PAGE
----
There's plenty of stuff I avoid blogging about. Mostly because parts of the story are not mine to tell. And figuring out what parts are, and what parts are not...is tricky. And avoidance is easier.
But lately I can't shake the feeling that it's time. That ongoing inner dialogue with the Holy Spirit...Him nudging and me resisting...it's a dance we're both familiar with.
So here goes. Here goes honesty. The unspoken thoughts turn to written-down-gone-viral-can't-be-taken-back words.
My words. My experience. My perspective. Completely and utterly one-side of a story that has, possibly, a different view from every direction. I'm not pretending to know the experience, or feelings of my other family members. That's their story. But I do know my thoughts. My feelings, and my take on life.
This is my story. (insert that sound from Law & Order)
For eleven years now, I have been part of a step-family. I may have just heard the whole internet mumble under their breath, who isn't? I know, I know...it's common and old news. Cliche. And hard.
Being in a step-family is odd. And sometimes uncomfortable, even when you like them. And during the times that it does feel comfortable, it almost always feels awkward to me, even after all this time. Does that make sense?
Movies are made about it all the time. I mean, c'mon, we all know from Cinderella how mean and ugly step-mothers and step-sisters are. There's always two options shown...the mean-evil ones, and the super nice ones where everyone loves each other...cue The Brady Bunch. And then there's real life...
My parents divorced when I was 21ish. My Mom remarried when I was 23. By that time Ben and I had been married a couple years and I was very pregnant with my first-born, Noah. My sister was a teenager, and my brother was 11ish.
My Mom's new husband had three children as well, all in different stages of teenhood.
Both families were sort of reeling from the loss of their nuclear family. Mine, to a messy, painful divorce and theirs from the sudden loss of their mom (the details of which are not my story to tell.)
Because I was the oldest, and already married, my experience of the whole combining families is totally different than that of my siblings and step-siblings. I missed a lot of the drama. And because Ben and I were starting a family of our own, I was distracted enough, in all honesty, to just be content watching it all play out...from the outside.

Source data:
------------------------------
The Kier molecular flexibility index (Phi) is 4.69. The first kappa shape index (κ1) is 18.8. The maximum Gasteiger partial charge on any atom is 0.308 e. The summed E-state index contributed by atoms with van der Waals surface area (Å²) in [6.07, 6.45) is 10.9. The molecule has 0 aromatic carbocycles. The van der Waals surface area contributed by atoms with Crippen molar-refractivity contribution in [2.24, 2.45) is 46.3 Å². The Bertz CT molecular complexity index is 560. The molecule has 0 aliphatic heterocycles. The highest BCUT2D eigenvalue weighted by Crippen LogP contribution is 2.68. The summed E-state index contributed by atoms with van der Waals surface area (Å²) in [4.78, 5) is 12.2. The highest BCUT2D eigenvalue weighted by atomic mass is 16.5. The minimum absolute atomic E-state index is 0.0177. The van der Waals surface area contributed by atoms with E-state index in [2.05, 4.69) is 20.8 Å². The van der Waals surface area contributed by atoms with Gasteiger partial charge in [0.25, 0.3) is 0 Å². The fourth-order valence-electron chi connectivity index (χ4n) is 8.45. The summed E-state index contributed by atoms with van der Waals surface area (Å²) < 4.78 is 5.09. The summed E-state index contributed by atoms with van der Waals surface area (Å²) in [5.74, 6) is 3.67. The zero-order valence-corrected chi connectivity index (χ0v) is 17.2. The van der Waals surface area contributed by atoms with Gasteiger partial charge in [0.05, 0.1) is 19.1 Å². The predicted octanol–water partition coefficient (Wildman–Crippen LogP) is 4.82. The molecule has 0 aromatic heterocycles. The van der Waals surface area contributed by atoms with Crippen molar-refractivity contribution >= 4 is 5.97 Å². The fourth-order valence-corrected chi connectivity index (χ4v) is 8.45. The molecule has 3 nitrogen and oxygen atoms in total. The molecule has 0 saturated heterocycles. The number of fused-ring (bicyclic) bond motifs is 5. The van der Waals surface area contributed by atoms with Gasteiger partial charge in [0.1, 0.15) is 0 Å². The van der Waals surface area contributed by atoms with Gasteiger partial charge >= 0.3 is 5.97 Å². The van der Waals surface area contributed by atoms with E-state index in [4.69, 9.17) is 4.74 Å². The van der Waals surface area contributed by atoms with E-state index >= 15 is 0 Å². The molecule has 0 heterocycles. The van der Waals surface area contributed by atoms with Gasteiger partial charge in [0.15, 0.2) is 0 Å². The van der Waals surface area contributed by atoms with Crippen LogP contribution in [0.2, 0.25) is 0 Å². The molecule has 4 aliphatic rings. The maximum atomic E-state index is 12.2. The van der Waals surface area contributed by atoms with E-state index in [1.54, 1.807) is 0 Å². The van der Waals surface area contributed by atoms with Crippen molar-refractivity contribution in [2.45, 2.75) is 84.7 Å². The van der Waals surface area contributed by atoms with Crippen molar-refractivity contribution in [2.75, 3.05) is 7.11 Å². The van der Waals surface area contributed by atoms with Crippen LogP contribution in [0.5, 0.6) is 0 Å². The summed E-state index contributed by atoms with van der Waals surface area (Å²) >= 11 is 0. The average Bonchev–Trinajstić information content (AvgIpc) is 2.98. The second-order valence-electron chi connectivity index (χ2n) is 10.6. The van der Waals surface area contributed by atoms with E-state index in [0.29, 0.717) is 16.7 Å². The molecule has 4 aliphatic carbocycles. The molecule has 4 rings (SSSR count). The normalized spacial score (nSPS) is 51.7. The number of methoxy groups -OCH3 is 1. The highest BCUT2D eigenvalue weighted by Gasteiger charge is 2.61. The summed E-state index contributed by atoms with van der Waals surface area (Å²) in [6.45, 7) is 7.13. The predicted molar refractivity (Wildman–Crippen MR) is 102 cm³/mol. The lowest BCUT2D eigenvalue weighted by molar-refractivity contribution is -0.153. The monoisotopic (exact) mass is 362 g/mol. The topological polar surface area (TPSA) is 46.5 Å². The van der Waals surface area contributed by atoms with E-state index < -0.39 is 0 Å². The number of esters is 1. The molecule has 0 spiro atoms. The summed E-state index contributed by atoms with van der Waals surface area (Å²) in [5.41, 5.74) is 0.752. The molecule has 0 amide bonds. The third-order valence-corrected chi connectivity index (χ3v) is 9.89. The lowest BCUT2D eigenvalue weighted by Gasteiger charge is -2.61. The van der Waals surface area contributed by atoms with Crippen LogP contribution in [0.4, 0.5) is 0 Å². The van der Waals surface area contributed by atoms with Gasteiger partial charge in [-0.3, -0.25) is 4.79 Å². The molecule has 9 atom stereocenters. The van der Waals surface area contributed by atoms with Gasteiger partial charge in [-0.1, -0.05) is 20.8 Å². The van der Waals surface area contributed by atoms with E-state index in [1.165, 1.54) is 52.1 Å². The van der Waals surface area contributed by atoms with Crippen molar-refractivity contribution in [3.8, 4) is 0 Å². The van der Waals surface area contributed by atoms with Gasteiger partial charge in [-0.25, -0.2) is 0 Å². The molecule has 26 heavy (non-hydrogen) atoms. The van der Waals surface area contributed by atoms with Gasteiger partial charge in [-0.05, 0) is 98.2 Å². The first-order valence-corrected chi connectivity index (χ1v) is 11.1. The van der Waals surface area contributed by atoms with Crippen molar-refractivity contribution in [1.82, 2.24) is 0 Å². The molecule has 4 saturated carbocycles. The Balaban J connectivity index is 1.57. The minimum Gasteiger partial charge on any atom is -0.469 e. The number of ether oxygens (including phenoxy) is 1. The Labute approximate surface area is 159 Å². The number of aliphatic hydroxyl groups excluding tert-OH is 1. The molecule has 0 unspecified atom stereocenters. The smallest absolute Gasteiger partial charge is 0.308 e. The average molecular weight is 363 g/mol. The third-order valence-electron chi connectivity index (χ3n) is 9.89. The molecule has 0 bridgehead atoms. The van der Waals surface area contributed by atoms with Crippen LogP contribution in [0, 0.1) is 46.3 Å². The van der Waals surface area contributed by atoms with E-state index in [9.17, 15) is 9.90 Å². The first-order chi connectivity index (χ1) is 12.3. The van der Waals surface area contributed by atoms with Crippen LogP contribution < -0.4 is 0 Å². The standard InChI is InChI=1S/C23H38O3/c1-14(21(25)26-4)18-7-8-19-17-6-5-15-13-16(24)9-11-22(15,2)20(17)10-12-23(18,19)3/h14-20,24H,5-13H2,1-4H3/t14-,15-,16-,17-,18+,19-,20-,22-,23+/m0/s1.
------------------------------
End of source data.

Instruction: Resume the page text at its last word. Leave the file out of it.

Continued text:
My mom, and step-dad (whom I almost always referred to as "My Mom's Husband" rather than step-dad because I was grown when they married, but now after 11 years I can say he is a great guy and very much a father figure to me and a grandpa to my children) wanted us all to mesh together as a single family unit. They did not want it to be two families, but one family. And to their credit, they did all that they could to foster that. Their intentions were good.
In the beginning, I think we all kind of went along with it. Each family knew that there was no going back to their original family life...so the idea of The Brady Bunch was appealing. We avoided using the term "step" whenever possible. We worked hard at treating each other like real siblings. And for me, that worked...for awhile.
And then time went on, and we all became older. New people were added to the family by marriage, babies were born...and lines were drawn by all. Sometimes visible one, and sometimes invisible. Sometimes I wanted those lines there, and sometimes I didn't, but either way, the lines are there. It's part of the complication of blending families. Because you're family, and at the same time, you're family once-removed.
And for me, it became too hard to treat everyone the same. Because we are not all the same. I care very much for my step-siblings and their families. They are good people. But the bond I have with them is not the same as with my sister and brother whom I share a father and mother with. A childhood with. A connection that just comes from being blood. My investment in my sister and brother is fierce. And my pretending otherwise is really beneficial to no one.
It is what it is. We were two families, joined into one...but we don't really become one, because you can't. We are still two, who do their best to function as one when we need to. And I think that's ok. And it's not anyone's first choice. And it's ok to say it. Out loud. It's not disrespectful. It's not out of anger, or apathy. It's from the heart. It's the truth.
I think after 11 years, we are all learning to let it be what it is, rather than forcing it into what we wish it were. And from what I can tell, it is sort of a never ending process. Each person figuring it out for themselves at their own pace, with their own rules, at the same time trying to figure out each other's pace and rules...the very definition of blending. It's tricky...which doesn't mean it's a bad thing...but it is tricky.
Sometimes the hardest thing to admit and be content with, is that it is what it is.